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Title Cavalry officer's walking out sword, steel-mounted
Nationality British
Period c 1785
 (This item is subject to special postage, click here for more information.)

This rare sword would have been carried as a dress item by a cavalry officer from the mid 1780s to the early 1790s. There is a portrait recorded by Romney, painted in 1780, of one Robert Shore Milnes of the Royal Horse Guards, wearing the dismounted service uniform and such a sword.

There is a steel-mounted with ebony grip example of one of these in the Royal Collection at Windsor Castle. The sword appears in Nick Norman's preparatory catalogue of the cavalry swords in that collection (London Arms & Armour Society Journal, Vol IX, No 6, Dec 1979. He seems to have been the only author to have picked up that this is specifically a cavalry walking out sword, rather than infantry, engineers, etc. But then he was a great one for tying in portraits showing specific types of swords.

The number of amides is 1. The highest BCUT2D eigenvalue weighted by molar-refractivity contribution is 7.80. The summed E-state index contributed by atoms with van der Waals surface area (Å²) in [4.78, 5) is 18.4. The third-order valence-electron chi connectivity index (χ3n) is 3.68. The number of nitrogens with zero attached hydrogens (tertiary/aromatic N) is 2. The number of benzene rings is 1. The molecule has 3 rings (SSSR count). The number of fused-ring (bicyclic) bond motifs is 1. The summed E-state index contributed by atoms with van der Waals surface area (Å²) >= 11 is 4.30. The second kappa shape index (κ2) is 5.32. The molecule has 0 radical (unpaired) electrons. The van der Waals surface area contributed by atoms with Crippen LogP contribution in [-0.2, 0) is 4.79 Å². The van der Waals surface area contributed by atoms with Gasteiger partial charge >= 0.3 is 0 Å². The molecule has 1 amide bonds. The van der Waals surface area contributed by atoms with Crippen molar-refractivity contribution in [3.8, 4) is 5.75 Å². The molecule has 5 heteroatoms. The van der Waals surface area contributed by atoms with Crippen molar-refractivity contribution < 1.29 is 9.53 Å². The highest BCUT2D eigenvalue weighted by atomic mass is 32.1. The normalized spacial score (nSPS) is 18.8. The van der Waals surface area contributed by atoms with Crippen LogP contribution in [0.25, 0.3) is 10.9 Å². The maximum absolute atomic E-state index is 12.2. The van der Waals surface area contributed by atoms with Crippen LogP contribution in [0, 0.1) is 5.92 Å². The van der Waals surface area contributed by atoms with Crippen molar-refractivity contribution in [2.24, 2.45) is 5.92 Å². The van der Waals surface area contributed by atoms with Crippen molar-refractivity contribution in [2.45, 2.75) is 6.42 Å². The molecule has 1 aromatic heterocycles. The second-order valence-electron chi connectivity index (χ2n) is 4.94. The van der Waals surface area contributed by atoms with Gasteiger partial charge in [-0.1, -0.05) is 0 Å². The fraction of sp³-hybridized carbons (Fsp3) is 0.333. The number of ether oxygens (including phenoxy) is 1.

The grip is ivory. This blue-and-gilt blade (approximately 32.5") has the pre-1801 Royal Arms and the owner's initials are engraved on the frog stud in a monogram. It is a backsword blade of the type normally associated with spadroons of the era. The scabbard leather is, sadly, in fragments, but all the iron mounts are present. There are some serious rust nibbles on the edge of the blade and on the back about midway (see photo).

If you want to comment on this item—re quality, age, etc—please email me.

[Edged Weapons : Swords : British : 18th Century]


Briquet has arrived, and I'm very satisfied.

P S, Norway, 28.02.2014

Thank you for careful packaging and prompt shipping.

G K, Canada, 07.09.2011